Positive Mental Health and Resilience in Young People

  • Jessica M Armitage

Student thesis: Doctoral ThesisDoctor of Philosophy (PhD)


The ability to maintain positive functioning in the face of adversity is a concept that has interested researchers for decades. Many refer to this capacity as resilience, although there is yet to be an agreed upon definition of resilience. Some refer to resilience as a trait that permits an individual to handle and overcome stress. Others propose that resilience is a process or outcome that is attained when the necessary resources are in place. In this thesis, I conceptualise and study resilience as a process that emerges from the interaction of protective factors. I use assessments of both positive and negative mental health to determine its presence, and I investigate protective factors at both the genetic and environmental level. In doing so, I attempt to understand the factors that enable individuals exposed to peer victimisation to foster resilience. Peer victimisation occurs when an individual is repeatedly exposed to discomfort at the expense of another person’s actions. I focus in particular on experiences in adolescence as this is an important developmental period for later mental health. Overall, the research conducted in this thesis has allowed me to draw three important conclusions. The first is that genetic information can be used to predict the likelihood of experiencing peer victimisation, but is less informative about subsequent resilience. The second is that factors important for resilience after peer victimisation are likely to be in place prior to the victimisation experience. In particular, victims who hold higher perceptions of scholastic competence in childhood maintain greater wellbeing in adulthood than those lower in scholastic competence. Finally, the findings suggest that different interventions will likely be required to both reduce depressive symptoms and improve wellbeing following peer victimisation. As such, the research underscores the importance of investigating predictors of both when determining resilience. Further resilience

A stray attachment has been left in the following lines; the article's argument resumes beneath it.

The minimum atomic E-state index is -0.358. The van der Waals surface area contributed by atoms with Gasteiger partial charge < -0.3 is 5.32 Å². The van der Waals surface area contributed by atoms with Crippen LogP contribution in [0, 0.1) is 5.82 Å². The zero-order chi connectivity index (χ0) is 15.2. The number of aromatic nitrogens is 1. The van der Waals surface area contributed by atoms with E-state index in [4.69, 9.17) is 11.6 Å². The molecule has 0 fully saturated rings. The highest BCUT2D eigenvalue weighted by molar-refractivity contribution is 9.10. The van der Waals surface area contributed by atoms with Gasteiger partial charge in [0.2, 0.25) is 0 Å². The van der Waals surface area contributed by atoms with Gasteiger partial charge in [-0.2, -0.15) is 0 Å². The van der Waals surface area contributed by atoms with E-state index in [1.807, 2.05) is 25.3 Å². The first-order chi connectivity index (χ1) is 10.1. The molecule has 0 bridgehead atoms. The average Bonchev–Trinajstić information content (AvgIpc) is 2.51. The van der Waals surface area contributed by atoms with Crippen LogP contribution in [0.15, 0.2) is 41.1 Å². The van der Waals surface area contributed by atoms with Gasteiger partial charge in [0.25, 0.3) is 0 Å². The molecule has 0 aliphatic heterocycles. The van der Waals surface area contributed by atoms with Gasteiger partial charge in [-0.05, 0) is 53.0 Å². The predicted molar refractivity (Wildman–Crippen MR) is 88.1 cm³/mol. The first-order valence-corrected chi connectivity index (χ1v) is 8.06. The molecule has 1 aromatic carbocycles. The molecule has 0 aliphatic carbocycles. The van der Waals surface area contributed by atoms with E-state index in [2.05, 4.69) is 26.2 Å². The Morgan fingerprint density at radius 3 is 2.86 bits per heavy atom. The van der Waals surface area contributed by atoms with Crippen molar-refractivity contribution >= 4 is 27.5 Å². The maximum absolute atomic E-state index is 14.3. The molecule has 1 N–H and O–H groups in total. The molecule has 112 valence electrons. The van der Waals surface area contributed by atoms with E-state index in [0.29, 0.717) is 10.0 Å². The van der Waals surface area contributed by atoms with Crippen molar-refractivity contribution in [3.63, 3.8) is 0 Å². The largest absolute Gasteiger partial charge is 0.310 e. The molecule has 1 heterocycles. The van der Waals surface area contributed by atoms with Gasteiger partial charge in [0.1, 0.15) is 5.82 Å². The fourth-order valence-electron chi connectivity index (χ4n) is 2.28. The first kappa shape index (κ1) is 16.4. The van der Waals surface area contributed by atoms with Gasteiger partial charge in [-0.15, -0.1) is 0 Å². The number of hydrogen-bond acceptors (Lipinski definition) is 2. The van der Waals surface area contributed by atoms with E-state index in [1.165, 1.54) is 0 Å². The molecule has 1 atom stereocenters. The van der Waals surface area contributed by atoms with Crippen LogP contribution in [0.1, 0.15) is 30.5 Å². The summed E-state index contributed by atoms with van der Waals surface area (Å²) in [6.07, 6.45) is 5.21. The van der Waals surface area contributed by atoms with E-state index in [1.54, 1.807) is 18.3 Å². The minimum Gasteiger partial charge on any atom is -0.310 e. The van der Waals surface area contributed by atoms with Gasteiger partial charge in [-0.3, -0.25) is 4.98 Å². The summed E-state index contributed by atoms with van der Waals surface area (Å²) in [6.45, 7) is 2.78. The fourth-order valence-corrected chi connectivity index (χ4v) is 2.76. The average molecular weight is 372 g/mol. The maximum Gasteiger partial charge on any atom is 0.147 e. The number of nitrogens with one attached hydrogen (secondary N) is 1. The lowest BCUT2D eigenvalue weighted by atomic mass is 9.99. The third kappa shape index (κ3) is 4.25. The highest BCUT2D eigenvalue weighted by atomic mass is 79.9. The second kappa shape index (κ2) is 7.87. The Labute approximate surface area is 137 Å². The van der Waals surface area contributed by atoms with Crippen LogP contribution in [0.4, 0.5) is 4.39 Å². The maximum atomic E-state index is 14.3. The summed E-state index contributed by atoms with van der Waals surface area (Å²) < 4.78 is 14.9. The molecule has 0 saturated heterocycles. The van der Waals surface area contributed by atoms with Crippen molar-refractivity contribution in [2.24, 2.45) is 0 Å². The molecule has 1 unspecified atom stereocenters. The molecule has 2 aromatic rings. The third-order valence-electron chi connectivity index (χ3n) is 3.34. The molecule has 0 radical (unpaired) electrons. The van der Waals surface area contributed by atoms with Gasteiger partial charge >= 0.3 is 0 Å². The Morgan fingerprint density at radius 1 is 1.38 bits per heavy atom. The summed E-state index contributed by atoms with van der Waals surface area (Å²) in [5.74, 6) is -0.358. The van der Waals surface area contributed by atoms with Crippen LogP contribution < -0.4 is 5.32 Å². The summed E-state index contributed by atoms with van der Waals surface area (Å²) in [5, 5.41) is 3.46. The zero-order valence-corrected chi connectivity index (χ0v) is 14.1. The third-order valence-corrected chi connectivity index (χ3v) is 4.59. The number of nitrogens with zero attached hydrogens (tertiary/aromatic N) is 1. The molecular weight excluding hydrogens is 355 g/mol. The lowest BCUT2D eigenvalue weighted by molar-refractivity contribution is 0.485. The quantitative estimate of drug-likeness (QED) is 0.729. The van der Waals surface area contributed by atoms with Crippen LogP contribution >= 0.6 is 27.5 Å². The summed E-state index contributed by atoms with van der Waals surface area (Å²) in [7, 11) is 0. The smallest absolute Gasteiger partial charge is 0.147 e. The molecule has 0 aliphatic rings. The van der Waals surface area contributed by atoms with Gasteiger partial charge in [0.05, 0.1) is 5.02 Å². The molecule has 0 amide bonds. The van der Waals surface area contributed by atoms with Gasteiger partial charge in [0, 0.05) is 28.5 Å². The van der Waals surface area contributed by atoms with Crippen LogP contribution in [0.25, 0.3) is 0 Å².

enquiry will also benefit from adopting a life course perspective and triangulating
results from different methodological approaches. This will be key to unveiling more about the complex and dynamic nature of resilience.
Date of Award2 Dec 2021
Original languageEnglish
Awarding Institution
  • University of Bristol
SupervisorClaire M A Haworth (Supervisor) & Oliver S Davis (Supervisor)

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